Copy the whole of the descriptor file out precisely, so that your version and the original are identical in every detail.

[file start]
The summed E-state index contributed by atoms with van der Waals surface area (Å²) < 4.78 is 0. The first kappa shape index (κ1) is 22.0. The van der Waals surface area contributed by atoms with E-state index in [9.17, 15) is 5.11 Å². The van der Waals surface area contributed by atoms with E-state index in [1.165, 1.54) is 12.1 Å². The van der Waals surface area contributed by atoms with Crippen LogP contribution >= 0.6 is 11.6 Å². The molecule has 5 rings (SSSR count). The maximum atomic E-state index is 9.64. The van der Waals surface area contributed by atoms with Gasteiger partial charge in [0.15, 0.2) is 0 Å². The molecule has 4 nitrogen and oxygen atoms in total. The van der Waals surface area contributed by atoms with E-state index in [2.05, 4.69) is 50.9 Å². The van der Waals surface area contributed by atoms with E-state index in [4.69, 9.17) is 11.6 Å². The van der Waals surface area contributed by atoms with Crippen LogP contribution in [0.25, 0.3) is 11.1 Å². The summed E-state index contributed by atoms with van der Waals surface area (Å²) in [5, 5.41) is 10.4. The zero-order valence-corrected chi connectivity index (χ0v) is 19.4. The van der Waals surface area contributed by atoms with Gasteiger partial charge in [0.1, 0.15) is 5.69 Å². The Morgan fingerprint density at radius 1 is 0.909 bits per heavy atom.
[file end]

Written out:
The summed E-state index contributed by atoms with van der Waals surface area (Å²) < 4.78 is 0. The first kappa shape index (κ1) is 22.0. The van der Waals surface area contributed by atoms with E-state index in [9.17, 15) is 5.11 Å². The van der Waals surface area contributed by atoms with E-state index in [1.165, 1.54) is 12.1 Å². The van der Waals surface area contributed by atoms with Crippen LogP contribution >= 0.6 is 11.6 Å². The molecule has 5 rings (SSSR count). The maximum atomic E-state index is 9.64. The van der Waals surface area contributed by atoms with Gasteiger partial charge in [0.15, 0.2) is 0 Å². The molecule has 4 nitrogen and oxygen atoms in total. The van der Waals surface area contributed by atoms with E-state index in [2.05, 4.69) is 50.9 Å². The van der Waals surface area contributed by atoms with E-state index in [4.69, 9.17) is 11.6 Å². The van der Waals surface area contributed by atoms with Crippen LogP contribution in [0.25, 0.3) is 11.1 Å². The summed E-state index contributed by atoms with van der Waals surface area (Å²) in [5, 5.41) is 10.4. The zero-order valence-corrected chi connectivity index (χ0v) is 19.4. The van der Waals surface area contributed by atoms with Gasteiger partial charge in [0.1, 0.15) is 5.69 Å². The Morgan fingerprint density at radius 1 is 0.909 bits per heavy atom.